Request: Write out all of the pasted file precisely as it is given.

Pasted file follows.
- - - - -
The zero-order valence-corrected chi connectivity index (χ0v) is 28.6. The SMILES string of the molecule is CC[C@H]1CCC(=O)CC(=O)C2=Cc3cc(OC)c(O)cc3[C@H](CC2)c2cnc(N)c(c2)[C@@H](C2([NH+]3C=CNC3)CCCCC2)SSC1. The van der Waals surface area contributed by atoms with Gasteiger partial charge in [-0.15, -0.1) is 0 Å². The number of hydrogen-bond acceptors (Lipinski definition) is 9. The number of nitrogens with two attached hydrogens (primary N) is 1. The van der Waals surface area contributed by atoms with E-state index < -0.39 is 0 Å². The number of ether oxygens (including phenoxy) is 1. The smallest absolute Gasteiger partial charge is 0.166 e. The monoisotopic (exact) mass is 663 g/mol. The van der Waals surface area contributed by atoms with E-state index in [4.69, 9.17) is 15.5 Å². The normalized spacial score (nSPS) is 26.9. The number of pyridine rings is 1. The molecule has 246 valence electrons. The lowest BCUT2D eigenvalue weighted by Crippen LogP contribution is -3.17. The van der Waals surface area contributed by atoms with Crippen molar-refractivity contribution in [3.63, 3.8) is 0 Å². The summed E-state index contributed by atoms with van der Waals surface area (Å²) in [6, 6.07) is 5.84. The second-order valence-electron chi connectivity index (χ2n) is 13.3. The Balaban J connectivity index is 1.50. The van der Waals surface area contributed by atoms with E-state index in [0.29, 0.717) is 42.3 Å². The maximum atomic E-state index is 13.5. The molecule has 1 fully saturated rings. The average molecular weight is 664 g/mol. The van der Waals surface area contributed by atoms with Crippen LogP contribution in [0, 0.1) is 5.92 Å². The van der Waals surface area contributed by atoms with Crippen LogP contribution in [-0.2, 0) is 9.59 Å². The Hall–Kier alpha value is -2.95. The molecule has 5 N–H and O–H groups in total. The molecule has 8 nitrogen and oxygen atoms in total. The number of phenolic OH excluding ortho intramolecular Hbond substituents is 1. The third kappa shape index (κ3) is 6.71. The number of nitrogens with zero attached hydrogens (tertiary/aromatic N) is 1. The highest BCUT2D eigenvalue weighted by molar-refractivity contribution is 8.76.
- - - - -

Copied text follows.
The zero-order valence-corrected chi connectivity index (χ0v) is 28.6. The SMILES string of the molecule is CC[C@H]1CCC(=O)CC(=O)C2=Cc3cc(OC)c(O)cc3[C@H](CC2)c2cnc(N)c(c2)[C@@H](C2([NH+]3C=CNC3)CCCCC2)SSC1. The van der Waals surface area contributed by atoms with Gasteiger partial charge in [-0.15, -0.1) is 0 Å². The number of hydrogen-bond acceptors (Lipinski definition) is 9. The number of nitrogens with two attached hydrogens (primary N) is 1. The van der Waals surface area contributed by atoms with E-state index < -0.39 is 0 Å². The number of ether oxygens (including phenoxy) is 1. The smallest absolute Gasteiger partial charge is 0.166 e. The monoisotopic (exact) mass is 663 g/mol. The van der Waals surface area contributed by atoms with E-state index in [4.69, 9.17) is 15.5 Å². The normalized spacial score (nSPS) is 26.9. The number of pyridine rings is 1. The molecule has 246 valence electrons. The lowest BCUT2D eigenvalue weighted by Crippen LogP contribution is -3.17. The van der Waals surface area contributed by atoms with Crippen molar-refractivity contribution in [3.63, 3.8) is 0 Å². The summed E-state index contributed by atoms with van der Waals surface area (Å²) in [6, 6.07) is 5.84. The second-order valence-electron chi connectivity index (χ2n) is 13.3. The Balaban J connectivity index is 1.50. The van der Waals surface area contributed by atoms with E-state index in [0.29, 0.717) is 42.3 Å². The maximum atomic E-state index is 13.5. The molecule has 1 fully saturated rings. The average molecular weight is 664 g/mol. The van der Waals surface area contributed by atoms with Crippen LogP contribution in [0, 0.1) is 5.92 Å². The van der Waals surface area contributed by atoms with Crippen LogP contribution in [-0.2, 0) is 9.59 Å². The Hall–Kier alpha value is -2.95. The molecule has 5 N–H and O–H groups in total. The molecule has 8 nitrogen and oxygen atoms in total. The number of phenolic OH excluding ortho intramolecular Hbond substituents is 1. The third kappa shape index (κ3) is 6.71. The number of nitrogens with zero attached hydrogens (tertiary/aromatic N) is 1. The highest BCUT2D eigenvalue weighted by molar-refractivity contribution is 8.76.